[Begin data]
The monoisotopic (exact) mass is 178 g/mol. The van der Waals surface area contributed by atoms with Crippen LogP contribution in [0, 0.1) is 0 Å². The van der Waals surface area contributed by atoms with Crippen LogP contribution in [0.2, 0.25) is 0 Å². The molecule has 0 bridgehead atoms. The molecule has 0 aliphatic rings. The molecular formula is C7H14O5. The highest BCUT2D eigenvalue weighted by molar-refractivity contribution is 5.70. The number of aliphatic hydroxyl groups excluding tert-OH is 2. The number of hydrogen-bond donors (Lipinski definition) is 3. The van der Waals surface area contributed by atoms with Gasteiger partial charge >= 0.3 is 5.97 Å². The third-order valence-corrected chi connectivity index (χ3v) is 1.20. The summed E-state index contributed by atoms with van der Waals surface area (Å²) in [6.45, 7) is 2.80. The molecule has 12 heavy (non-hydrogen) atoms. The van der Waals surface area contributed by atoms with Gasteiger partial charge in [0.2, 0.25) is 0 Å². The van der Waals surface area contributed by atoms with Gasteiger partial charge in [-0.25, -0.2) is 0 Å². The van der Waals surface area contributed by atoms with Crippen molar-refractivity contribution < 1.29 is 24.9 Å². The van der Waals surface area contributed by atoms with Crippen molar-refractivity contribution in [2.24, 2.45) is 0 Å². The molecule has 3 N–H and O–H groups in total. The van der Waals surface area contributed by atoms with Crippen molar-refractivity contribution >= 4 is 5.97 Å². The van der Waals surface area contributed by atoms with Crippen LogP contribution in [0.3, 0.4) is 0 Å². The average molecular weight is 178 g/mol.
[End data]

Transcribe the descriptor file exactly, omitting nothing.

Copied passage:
The monoisotopic (exact) mass is 178 g/mol. The van der Waals surface area contributed by atoms with Crippen LogP contribution in [0, 0.1) is 0 Å². The van der Waals surface area contributed by atoms with Crippen LogP contribution in [0.2, 0.25) is 0 Å². The molecule has 0 bridgehead atoms. The molecule has 0 aliphatic rings. The molecular formula is C7H14O5. The highest BCUT2D eigenvalue weighted by molar-refractivity contribution is 5.70. The number of aliphatic hydroxyl groups excluding tert-OH is 2. The number of hydrogen-bond donors (Lipinski definition) is 3. The van der Waals surface area contributed by atoms with Gasteiger partial charge >= 0.3 is 5.97 Å². The third-order valence-corrected chi connectivity index (χ3v) is 1.20. The summed E-state index contributed by atoms with van der Waals surface area (Å²) in [6.45, 7) is 2.80. The molecule has 12 heavy (non-hydrogen) atoms. The van der Waals surface area contributed by atoms with Gasteiger partial charge in [0.2, 0.25) is 0 Å². The van der Waals surface area contributed by atoms with Gasteiger partial charge in [-0.25, -0.2) is 0 Å². The van der Waals surface area contributed by atoms with Crippen molar-refractivity contribution < 1.29 is 24.9 Å². The van der Waals surface area contributed by atoms with Crippen molar-refractivity contribution in [2.24, 2.45) is 0 Å². The molecule has 3 N–H and O–H groups in total. The van der Waals surface area contributed by atoms with Crippen molar-refractivity contribution >= 4 is 5.97 Å². The van der Waals surface area contributed by atoms with Crippen LogP contribution in [0.3, 0.4) is 0 Å². The average molecular weight is 178 g/mol.